Wednesday, February 2, 2011

Let's Not Forget Summerhill

Yesterday in my Schools and Society class the students presented their readings of four chapters in the section of the book titled What Makes a Good School. Each chapter described a school that worked, from an inner city school in New York, Central Park East to A.S. Neill's school, Summerhill, in England that he started in 1921.

Interestingly, these schools, and many like them are still labeled progressive even though, like Summerhill, they have existed successfully for 80 or more years. The existence of such schools serves to remind us that there are different ways of looking at the ways young children should be educated and the ways individuals learn best. This ideas of exploring alternatives is something that is woven into many of the education courses at St. Mike's where prospective teachers are challenged to think reflectively about what they really believe the teaching profession is all about. There are frequently lively discussions about the value and purpose of standardized testing and the radical idea that, given choices, young children will usually make the right one.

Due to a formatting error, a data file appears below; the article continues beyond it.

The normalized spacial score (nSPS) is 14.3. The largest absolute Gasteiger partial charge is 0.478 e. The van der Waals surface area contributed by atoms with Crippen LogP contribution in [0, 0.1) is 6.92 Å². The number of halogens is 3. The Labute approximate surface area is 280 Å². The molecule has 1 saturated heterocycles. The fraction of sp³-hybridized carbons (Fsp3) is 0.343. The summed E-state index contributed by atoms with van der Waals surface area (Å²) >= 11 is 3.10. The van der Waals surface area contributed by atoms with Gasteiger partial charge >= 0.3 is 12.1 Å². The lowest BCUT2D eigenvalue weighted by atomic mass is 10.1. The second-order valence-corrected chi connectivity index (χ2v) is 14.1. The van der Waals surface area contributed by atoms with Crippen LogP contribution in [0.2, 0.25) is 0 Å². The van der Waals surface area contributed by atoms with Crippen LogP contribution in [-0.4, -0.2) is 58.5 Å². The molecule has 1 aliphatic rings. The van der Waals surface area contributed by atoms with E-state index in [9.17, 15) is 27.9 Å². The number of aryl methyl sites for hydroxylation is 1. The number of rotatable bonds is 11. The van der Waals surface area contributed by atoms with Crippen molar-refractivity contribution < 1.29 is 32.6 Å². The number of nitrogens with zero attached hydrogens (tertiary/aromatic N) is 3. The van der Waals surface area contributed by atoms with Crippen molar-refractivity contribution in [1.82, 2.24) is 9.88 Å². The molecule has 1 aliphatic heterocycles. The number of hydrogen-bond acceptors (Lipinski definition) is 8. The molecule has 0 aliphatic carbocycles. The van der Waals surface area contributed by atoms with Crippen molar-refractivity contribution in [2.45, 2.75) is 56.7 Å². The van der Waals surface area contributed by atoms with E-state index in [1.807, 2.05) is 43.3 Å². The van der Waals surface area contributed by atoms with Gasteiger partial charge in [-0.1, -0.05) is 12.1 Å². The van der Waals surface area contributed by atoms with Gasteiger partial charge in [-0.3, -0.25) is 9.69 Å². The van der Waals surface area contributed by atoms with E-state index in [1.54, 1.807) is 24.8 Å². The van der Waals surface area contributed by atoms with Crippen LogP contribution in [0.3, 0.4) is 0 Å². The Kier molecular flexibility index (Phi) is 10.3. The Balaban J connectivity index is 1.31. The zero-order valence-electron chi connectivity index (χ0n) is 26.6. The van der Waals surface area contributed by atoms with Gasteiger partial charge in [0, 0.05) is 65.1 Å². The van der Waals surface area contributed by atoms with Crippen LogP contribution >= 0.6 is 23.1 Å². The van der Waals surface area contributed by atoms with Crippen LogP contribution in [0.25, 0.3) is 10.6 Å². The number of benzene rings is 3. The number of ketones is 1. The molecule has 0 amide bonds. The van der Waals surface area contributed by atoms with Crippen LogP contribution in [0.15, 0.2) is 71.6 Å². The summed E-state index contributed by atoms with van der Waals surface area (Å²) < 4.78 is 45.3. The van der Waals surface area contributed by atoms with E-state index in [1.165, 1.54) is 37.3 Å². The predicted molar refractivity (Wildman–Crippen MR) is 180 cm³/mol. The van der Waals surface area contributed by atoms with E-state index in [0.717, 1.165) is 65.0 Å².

Two themes came out of the four chapters that we read and discussed; teachers must be passionate about something and teachers must care. For example, teachers must be passionate about what they teach and they must care about their students. A teacher's passion for learning or for history or Spanish literature can inspire students, while teachers who show they care help students develop positive feelings about themselves and their surroundings. To have both passion and caring is what makes a great teacher.

We may not be able to turn all our schools into replicas of Summerhill but we can take what matters from schools like these and incorporate it into what we believe teaching is all about..

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